The multi events could be just as intriguing as London 2012. Ashton Eaton could try to become the third man to win multiple Olympic decathlon titles (Bob Mathias, Daley Thompson). He’s still the unquestioned world’s greatest athlete.

The heptathlon is more competitive, with London Olympic champion Jessica Ennis-Hill, a new mom, expected to return from more than a year away in 2015. Eaton’s wife, Canadian Brianne Theisen-Eaton, is the reigning World silver medalist. The favorite could turn out to be another Brit, 21-year-old Katarina Johnson-Thompson.

Major track and field events before Rio 2016:

2015 U.S. Championships — Eugene, Ore.
2015 World Championships — Aug. 22-30, 2015, Beijing
2016 U.S. Olympic Marathon Trials — Feb. 13, 2016, Los Angeles
2016 U.S. Olympic Trials — July 1-10, 2016, Eugene, Ore.

Michael Phelps appears in ‘Call of Duty’ trailer

RIO DE JANEIRO, BRAZIL - AUGUST 11:  Michael Phelps of the United States celebrates winning gold in the Men's 200m Individual Medley Final on Day 6 of the Rio 2016 Olympic Games at the Olympic Aquatics Stadium on August 11, 2016 in Rio de Janeiro, Brazil.  (Photo by Adam Pretty/Getty Images)
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Michael Phelps brandishes weapons in a trailer for the upcoming video game, “Call of Duty: Infinite Warfare,” which is to come out Nov. 4.

Phelps, an avid Call of Duty player, filmed his spot after the Rio Olympics in Long Beach, Calif., according to reports. Actor Danny McBride is also in the 90-second video.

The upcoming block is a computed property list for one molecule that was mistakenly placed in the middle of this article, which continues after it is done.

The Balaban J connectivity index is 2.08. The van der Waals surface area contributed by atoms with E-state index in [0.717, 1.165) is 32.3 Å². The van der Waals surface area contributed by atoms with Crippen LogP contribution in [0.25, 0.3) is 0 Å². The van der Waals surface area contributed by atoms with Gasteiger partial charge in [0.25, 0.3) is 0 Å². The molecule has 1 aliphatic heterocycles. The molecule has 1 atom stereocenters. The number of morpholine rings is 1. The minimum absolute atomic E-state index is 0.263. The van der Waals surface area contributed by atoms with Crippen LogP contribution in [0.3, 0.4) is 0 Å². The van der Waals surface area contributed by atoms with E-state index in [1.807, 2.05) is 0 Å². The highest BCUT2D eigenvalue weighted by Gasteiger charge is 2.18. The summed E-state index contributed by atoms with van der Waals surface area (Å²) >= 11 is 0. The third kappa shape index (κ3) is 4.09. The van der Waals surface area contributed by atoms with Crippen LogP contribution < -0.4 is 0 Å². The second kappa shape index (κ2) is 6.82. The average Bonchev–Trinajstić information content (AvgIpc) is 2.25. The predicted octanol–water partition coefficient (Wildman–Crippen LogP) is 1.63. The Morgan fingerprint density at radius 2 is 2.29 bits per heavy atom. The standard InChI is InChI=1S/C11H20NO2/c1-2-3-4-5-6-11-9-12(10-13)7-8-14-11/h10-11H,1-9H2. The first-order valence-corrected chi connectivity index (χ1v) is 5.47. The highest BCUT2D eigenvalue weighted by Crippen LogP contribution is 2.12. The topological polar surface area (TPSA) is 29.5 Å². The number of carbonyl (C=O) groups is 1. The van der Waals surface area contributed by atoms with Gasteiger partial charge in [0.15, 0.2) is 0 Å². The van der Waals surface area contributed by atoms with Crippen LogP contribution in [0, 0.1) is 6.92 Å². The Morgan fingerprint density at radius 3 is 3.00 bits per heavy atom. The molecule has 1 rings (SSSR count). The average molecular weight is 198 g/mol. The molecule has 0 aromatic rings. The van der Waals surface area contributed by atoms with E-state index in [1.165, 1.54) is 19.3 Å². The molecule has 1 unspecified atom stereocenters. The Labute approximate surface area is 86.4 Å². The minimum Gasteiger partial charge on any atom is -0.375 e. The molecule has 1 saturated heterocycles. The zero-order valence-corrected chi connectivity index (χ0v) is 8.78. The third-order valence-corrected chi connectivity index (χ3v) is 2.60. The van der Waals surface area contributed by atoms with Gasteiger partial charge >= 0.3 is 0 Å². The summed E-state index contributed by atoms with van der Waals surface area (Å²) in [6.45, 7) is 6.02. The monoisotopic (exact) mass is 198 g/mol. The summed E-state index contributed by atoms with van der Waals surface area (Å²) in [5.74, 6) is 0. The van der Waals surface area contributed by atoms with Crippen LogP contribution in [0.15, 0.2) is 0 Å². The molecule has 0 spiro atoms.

“We were in full getup and full armor,” Phelps said, according to Time magazine. “Where we were shooting was kind of wild. Danny and I were just playing off each other, talking trash. It was really tough to keep a straight face with him just firing off super funny comments left and right. It was fun.”

MORE: Usain Bolt’s obsession with ‘Call of Duty’

Claressa Shields turns professional, sets first fight

RIO DE JANEIRO, BRAZIL - AUGUST 21:  Claressa Maria Shields of the United States celebrates victory over Nouchka Fontijn of the Netherlands in the Women's Middle (69-75kg) Final Bout on Day 16 of the Rio 2016 Olympic Games at Riocentro - Pavilion 6 on August 21, 2016 in Rio de Janeiro, Brazil.  (Photo by Alex Livesey/Getty Images)
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Two-time Olympic champion Claressa Shields turned professional, scheduling her first fight on Nov. 19 in Las Vegas.

The fight against a to-be-named opponent will be on the Sergey KovalevAndre Ward undercard. Ward is the last U.S. man to win an Olympic boxing title, at Athens 2004.

“After working hard for so many years and having the honor to represent my country at two Olympic games, I am thrilled to take the next big step in my career, fighting professionally and leading the rise of women’s boxing worldwide,” Shields said in a statement. “There is no better place to begin the journey than to join the biggest fight of the year, Kovalev vs Ward.”